Of the five Barnes children, four met with success.
Brown-haired William, though, took an interest in women, and figured women liked nice things: cars, jewelry, clothes. Nice things lay beyond the reach of an Irish teenager in a poor neighborhood, so in 1955 William made the disastrous choice to pick up a gun.
The diner he robbed was empty, as was the gun, but when police nabbed him, none of that mattered. So at 19, Barnes found himself imprisoned at Eastern State Penitentiary, infamous home to criminals like Al Capone and Willie Sutton. He shuffled onto 14 Block, where penitentiary workers shaved his head, deloused him, and dressed him in stripes. After a battery of mental and physical tests, he settled into a prison cell, and thanks to a series of bad choices, he would hardly live anywhere else for the rest of his life.
In 1957 he saw his “first killing,” as he later described it in a recording made by the prison staff. “I think this was over a homosexual love affair,” he said. “I was sitting in the cell doorway.” An inmate named Charlie walked past him and into another man’s cell. After a moment he heard some sort of grunting sound from the cell. Then Charlie sprinted out and down the hall. Barnes stayed in his doorway, watching, listening, and a moment later a man staggered out of the cell in question, “holding his stomach, and blood was just gushing out of him.” The man turned and walked up the cell block, turning whiter with each door he passed. “And he died,” Barnes said.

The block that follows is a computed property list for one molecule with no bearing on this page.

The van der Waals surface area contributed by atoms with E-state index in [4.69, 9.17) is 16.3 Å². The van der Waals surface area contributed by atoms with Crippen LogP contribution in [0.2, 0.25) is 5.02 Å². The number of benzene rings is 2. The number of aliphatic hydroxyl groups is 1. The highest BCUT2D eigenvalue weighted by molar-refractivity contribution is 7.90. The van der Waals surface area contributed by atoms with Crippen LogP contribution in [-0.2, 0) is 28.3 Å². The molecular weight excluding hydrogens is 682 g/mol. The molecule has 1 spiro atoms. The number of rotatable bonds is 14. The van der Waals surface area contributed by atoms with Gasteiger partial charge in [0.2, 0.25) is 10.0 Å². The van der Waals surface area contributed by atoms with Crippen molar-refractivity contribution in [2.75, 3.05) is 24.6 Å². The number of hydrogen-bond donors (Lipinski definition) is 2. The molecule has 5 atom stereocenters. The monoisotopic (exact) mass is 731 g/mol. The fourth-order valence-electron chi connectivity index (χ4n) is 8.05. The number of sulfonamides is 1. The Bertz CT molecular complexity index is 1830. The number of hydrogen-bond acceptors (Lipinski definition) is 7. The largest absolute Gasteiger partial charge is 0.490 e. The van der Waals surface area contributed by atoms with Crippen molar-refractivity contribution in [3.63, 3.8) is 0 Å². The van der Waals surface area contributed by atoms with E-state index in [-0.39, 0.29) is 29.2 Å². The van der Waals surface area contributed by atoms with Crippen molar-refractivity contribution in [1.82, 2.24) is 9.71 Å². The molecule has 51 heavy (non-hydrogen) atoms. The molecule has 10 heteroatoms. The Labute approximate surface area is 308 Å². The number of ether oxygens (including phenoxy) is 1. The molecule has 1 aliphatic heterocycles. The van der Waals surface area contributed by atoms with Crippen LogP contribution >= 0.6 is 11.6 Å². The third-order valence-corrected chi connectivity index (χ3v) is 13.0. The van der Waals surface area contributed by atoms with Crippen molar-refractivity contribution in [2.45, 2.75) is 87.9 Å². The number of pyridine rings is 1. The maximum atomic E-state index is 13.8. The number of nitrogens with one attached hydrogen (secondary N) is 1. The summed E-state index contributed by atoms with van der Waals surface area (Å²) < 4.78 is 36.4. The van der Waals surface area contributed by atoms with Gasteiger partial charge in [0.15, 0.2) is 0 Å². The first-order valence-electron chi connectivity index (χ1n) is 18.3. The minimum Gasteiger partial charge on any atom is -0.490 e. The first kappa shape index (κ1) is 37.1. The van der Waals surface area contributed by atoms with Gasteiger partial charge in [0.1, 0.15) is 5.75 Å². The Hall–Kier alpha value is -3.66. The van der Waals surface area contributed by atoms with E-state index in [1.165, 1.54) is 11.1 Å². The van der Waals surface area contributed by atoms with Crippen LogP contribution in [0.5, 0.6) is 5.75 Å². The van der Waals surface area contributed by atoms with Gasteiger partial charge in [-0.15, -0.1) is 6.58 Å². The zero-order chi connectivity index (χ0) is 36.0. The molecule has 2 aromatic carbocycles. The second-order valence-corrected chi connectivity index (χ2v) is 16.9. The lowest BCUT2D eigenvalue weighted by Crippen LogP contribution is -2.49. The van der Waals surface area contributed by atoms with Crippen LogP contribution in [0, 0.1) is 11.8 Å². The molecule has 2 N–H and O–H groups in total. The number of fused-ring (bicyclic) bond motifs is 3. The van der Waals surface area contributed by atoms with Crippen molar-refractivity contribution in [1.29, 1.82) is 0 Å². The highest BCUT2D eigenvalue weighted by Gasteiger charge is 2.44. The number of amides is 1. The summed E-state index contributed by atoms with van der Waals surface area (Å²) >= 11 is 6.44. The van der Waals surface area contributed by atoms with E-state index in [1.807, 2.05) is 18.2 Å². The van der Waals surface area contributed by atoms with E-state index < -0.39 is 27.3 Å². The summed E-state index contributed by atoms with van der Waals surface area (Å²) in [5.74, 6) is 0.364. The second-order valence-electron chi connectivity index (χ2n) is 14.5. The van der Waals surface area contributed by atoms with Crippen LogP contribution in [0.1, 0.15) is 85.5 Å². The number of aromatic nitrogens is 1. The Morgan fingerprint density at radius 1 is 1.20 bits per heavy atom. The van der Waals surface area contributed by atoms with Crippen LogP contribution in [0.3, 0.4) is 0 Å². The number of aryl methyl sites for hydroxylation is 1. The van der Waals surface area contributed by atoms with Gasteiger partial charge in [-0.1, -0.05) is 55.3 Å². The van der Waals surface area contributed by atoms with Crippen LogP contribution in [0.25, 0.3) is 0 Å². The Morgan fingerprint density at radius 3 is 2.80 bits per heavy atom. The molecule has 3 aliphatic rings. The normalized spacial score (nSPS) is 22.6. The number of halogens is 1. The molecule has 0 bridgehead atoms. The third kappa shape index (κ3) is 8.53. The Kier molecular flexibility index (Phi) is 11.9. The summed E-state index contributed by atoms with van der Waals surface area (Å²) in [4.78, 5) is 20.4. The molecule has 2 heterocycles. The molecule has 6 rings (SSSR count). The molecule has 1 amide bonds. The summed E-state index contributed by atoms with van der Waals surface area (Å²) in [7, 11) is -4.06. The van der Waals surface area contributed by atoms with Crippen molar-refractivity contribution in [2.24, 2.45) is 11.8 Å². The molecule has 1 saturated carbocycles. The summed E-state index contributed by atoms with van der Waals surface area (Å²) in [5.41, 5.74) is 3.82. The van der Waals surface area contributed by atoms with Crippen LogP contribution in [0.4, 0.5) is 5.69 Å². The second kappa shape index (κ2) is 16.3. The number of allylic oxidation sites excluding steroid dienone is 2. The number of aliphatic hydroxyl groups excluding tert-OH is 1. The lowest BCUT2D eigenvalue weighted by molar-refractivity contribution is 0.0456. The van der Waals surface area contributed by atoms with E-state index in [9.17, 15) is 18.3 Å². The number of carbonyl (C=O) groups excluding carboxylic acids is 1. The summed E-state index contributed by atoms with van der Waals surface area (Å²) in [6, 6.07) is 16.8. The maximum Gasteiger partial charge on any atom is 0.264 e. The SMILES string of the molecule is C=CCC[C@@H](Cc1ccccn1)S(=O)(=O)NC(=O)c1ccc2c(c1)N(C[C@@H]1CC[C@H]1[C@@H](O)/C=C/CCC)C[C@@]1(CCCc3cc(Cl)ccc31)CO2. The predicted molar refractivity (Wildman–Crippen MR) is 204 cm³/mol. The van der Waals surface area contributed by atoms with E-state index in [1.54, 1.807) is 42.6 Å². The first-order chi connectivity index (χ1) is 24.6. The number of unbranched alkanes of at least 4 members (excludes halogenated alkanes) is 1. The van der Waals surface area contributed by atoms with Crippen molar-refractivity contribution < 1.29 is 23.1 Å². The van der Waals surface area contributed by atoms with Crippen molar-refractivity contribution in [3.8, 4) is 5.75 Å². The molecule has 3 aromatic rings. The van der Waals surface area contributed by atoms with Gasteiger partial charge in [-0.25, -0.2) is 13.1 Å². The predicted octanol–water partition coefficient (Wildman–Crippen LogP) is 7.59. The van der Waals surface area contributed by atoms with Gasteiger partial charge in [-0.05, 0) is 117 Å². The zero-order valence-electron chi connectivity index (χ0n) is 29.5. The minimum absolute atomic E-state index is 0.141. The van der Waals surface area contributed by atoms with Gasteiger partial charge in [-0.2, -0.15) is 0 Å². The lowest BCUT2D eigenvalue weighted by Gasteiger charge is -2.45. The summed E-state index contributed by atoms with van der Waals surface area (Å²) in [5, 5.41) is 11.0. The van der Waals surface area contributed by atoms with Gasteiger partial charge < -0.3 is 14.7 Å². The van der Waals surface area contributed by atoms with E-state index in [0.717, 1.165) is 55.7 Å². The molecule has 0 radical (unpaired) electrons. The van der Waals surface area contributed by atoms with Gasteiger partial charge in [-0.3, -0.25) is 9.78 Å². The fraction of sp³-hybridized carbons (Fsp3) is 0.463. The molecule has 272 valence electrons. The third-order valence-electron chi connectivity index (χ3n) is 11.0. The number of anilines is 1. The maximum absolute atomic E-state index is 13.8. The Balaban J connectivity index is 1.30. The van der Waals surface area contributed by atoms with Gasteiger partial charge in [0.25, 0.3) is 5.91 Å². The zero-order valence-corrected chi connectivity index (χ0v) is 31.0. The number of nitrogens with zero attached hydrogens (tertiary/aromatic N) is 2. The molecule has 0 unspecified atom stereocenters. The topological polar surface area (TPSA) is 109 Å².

The penitentiary is shaped like a wagon wheel, with cell-block spokes radiating from a hub occupied by prison staff. During the second week in January 1961, about a dozen inmates managed to seize the hub, and unleashed a riot that would live on in Philadelphia’s history. Barnes knew nothing of the coup until an inmate friend of his named Pete appeared at his cell door with a set of keys. “I was surprised,” Barnes said. “I was wondering why he was out. And he told me there was an escape attempt taking place and if I was interested I could join them.”
Barnes wasn’t sure. He didn’t want to risk tacking years onto his sentence, but he did feel curious. “Well, open my door,” he told Pete, and then stepped out into the hallway. He lived on a two-tiered block, and could see the commotion unfolding below him. The original ringleaders of the breakout had realized that they couldn’t escape the prison’s high stone walls, and so to cover their identities had started releasing everyone in sight, and had thrown all the door locks down to the ground floor.